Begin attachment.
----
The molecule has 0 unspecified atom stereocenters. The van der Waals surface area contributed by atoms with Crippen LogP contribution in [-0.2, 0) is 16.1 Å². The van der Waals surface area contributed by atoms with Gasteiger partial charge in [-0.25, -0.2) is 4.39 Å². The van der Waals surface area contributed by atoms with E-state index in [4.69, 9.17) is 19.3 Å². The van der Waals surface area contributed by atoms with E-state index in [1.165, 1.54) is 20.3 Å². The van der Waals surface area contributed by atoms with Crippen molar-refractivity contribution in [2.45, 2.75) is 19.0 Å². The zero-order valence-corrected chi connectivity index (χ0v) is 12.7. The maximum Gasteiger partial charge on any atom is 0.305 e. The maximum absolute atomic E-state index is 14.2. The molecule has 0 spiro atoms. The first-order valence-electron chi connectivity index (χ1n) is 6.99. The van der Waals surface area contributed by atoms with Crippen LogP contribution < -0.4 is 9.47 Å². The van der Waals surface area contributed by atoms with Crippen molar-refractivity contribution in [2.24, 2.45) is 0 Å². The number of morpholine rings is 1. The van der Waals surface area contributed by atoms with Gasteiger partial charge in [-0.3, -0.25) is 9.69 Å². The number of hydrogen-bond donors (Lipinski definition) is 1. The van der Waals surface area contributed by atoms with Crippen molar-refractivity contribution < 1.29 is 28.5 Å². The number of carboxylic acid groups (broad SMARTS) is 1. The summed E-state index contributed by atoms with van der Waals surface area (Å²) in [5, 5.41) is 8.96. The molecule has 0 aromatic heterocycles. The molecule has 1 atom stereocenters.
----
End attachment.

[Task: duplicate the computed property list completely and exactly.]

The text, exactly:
The molecule has 0 unspecified atom stereocenters. The van der Waals surface area contributed by atoms with Crippen LogP contribution in [-0.2, 0) is 16.1 Å². The van der Waals surface area contributed by atoms with Gasteiger partial charge in [-0.25, -0.2) is 4.39 Å². The van der Waals surface area contributed by atoms with E-state index in [4.69, 9.17) is 19.3 Å². The van der Waals surface area contributed by atoms with E-state index in [1.165, 1.54) is 20.3 Å². The van der Waals surface area contributed by atoms with Crippen molar-refractivity contribution in [2.45, 2.75) is 19.0 Å². The zero-order valence-corrected chi connectivity index (χ0v) is 12.7. The maximum Gasteiger partial charge on any atom is 0.305 e. The maximum absolute atomic E-state index is 14.2. The molecule has 0 spiro atoms. The first-order valence-electron chi connectivity index (χ1n) is 6.99. The van der Waals surface area contributed by atoms with Crippen LogP contribution < -0.4 is 9.47 Å². The van der Waals surface area contributed by atoms with Crippen molar-refractivity contribution in [2.24, 2.45) is 0 Å². The number of morpholine rings is 1. The van der Waals surface area contributed by atoms with Gasteiger partial charge in [-0.3, -0.25) is 9.69 Å². The number of hydrogen-bond donors (Lipinski definition) is 1. The van der Waals surface area contributed by atoms with Crippen molar-refractivity contribution < 1.29 is 28.5 Å². The number of carboxylic acid groups (broad SMARTS) is 1. The summed E-state index contributed by atoms with van der Waals surface area (Å²) in [5, 5.41) is 8.96. The molecule has 0 aromatic heterocycles. The molecule has 1 atom stereocenters.